An Uprooting Experience
Thursday, May 22nd, 2008 at
When I was a kid we had this Magnolia tree in our backyard. It started out in our side yard but was moved to the back later – I think it had something to do with the instillation of our swimming pool. At this time the tree was still young and not too big to move. It thrived in its new home growing quite large in what my memory recalls was overnight. It produced very large flowers and my mother loved it like a 4th child.
During hurricane Hugo in September of 1989 my mother’s youngest was uprooted and blown over. She was devastated but took her positive attitude and my dad to a hardware shop (or the neighbors garage?) and found a come-along. With determination she set out in the yard and gave my father direction while he attached the come-along to the tree, then to the house, and attempted to crank the tree back into a standing position. I may not be remembering all of the completely accurately but I think something happened at first and the come-along ripped off the house or something.
The things us wives have our men do…
Anyway, eventually the Magnolia tree could be seen standing again. It required a careful arrangement of stakes and ropes to keep it upright. All was good and things looked promising. Then, in December of that same year we sold our house.
I remember discussion about taking the tree with us to our new house about 2 miles away. In all the tree madness of the previous months this is when I first started to think that my parents were losing it. It was a tree. In fact, our house backed up to a decent sized plot of woods. We had tons of trees and I just didn’t understand why this Magnolia tree was so important. It was just a tree.
Fast forward about 19 years.
We are moving. We don’t have orders yet so nobody get excited. But, we do know that within the next few months we will be traveling from WA state to Florida.
I have an absolutely gorgeous slow growing Japanese Maple tree that my husband bought me when we first moved into this house. His name is Wayne and I don’t want to leave him behind.
I have become my mother. But worse. I have actually given the tree a human name.
On top of that I have my 8th anniversary gift from my husband, a Betty Boop rose bush, that almost died before I ever got a chance to plant it years ago, appropriately named Betty. She has quadrupled in size and I don’t want to leave her behind either. I babied her back to life and this whole transfer thing has me feeling very sad when it comes to these two garden centerpieces.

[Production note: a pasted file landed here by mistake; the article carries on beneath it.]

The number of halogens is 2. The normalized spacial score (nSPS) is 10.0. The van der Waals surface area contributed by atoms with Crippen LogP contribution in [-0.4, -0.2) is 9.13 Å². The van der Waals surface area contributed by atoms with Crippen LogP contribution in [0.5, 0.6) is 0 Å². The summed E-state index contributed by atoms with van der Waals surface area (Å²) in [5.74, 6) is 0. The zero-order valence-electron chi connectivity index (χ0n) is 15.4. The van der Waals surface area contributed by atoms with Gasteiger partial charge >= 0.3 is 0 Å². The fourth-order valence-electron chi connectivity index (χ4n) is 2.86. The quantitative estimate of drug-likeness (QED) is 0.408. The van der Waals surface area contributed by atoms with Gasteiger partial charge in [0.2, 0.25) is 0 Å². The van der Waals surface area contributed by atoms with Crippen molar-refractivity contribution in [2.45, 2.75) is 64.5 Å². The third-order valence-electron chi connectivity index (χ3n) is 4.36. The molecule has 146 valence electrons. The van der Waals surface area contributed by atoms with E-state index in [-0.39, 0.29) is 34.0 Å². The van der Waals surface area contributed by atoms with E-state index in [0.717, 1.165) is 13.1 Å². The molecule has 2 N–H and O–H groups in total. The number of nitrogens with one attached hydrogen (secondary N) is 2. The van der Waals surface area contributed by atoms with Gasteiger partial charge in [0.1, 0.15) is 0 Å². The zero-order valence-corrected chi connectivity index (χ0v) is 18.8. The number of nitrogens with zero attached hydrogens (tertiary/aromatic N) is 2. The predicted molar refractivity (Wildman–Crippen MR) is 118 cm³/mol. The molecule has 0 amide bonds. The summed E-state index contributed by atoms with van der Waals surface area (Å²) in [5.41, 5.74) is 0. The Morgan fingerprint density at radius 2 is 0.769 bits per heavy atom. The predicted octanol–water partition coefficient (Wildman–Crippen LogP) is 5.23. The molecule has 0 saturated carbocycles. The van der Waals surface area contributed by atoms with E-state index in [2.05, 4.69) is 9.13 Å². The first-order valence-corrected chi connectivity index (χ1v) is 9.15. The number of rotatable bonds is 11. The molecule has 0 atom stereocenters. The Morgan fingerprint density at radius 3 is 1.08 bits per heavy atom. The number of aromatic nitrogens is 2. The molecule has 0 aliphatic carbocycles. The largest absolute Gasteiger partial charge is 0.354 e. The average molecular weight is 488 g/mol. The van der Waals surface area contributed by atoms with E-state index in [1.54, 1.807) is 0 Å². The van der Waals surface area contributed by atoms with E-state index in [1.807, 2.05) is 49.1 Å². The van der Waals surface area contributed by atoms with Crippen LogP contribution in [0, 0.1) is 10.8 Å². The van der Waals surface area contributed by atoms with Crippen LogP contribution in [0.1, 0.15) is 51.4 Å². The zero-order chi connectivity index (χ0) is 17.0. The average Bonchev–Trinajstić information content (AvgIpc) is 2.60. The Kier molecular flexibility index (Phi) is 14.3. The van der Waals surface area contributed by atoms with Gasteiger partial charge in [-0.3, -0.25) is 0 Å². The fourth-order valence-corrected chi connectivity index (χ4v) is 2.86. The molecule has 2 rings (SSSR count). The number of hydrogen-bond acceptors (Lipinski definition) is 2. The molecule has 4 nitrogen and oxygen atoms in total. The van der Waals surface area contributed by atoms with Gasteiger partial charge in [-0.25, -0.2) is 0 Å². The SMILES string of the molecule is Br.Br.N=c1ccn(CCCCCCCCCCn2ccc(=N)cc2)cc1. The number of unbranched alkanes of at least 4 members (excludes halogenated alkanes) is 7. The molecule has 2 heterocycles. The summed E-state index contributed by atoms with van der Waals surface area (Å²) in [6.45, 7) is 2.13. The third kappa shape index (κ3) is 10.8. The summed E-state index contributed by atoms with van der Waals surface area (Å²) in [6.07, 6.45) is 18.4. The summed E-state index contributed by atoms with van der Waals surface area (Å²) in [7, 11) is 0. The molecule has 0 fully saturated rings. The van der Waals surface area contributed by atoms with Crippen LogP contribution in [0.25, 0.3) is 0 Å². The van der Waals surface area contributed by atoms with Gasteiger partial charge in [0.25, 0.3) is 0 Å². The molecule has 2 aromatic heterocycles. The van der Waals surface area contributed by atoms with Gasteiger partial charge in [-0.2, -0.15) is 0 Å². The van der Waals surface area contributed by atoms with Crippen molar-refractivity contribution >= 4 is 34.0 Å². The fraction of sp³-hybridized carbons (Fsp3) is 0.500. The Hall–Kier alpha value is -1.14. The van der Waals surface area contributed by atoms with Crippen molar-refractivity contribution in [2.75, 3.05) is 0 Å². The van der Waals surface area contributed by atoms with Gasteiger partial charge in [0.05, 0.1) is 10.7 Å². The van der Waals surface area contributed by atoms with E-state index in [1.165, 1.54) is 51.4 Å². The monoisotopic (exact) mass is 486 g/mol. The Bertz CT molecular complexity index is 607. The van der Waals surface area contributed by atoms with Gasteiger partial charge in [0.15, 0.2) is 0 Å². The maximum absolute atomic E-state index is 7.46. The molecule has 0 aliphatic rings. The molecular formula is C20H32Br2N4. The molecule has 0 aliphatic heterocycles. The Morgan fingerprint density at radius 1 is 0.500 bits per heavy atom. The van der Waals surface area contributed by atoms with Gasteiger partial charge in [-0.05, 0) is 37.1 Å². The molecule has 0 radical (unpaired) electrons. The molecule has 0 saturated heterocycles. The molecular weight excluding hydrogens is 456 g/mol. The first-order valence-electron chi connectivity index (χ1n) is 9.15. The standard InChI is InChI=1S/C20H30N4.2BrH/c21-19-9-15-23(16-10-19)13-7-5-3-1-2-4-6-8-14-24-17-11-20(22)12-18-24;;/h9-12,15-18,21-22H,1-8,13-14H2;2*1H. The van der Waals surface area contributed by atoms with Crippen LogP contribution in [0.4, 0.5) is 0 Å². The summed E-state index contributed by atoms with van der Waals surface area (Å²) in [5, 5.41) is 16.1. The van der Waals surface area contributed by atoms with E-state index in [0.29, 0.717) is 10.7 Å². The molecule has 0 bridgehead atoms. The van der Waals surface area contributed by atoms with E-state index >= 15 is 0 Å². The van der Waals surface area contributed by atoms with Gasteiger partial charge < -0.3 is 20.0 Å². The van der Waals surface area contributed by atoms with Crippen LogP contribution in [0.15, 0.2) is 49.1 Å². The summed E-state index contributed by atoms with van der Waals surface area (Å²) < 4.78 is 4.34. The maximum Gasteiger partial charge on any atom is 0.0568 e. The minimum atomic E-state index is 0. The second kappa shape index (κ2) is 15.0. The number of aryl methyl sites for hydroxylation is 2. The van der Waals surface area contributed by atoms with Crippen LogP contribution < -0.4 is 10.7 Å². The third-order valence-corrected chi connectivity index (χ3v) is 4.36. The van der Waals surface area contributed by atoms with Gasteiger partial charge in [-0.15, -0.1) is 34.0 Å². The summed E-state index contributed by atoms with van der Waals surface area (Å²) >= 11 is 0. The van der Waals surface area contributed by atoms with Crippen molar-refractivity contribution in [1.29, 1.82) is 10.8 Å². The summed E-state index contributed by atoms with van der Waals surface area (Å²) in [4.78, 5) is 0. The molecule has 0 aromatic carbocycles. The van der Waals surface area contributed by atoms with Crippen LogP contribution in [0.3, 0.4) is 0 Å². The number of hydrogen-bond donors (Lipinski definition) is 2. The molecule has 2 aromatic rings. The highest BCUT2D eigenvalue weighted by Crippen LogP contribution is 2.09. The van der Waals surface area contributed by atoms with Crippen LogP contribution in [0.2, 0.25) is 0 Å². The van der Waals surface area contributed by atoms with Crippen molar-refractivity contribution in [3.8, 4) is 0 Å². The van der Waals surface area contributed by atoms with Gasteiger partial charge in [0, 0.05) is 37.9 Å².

My sweet, sweet, sweet husband looked at me with a contorted expression when I mentioned the possibility of taking them with us. Then, just as quickly as his initial reaction arose it left (smart man) and he said something like, “I think we could probably do that”.
Now, the maple tree and rose bush are not quite the size of my mother’s Magnolia tree. They are both small enough to fit in our travel trailer and transporting them might be a pain but completely possible. Still, logic tells me that they are just trees. Plus, we are only going to live in Florida for about 18 months. What am I going to do then? Take them with me again? What about our next transfer after that? And after that?
More than a decade after becoming a Navy wife I still find these fastballs being thrown at me. Being a military family does have its perks and my family takes to the changes quite well but the possibility that I may actually uproot a tree and a bush is making me wonder if I’ve gone a tad nutty. It is this whole emotional pregnancy bit I’ve got going on, I think. I’ll just call it hormones and go take a nap.
But before I lay me down to sleep I’ll finish the story about the Magnolia tree – it didn’t make it and went onto tree heaven before we moved out of our house. I remember that my mom was devistated. Until now I couldn’t understand her attachment to that tree. But now I do to a small degree. It wasn’t just a tree to her. It was a symbol of something. A memory. A child she watched grow from a baby sapling to a full grown beautiful tree. It was hard to let go.
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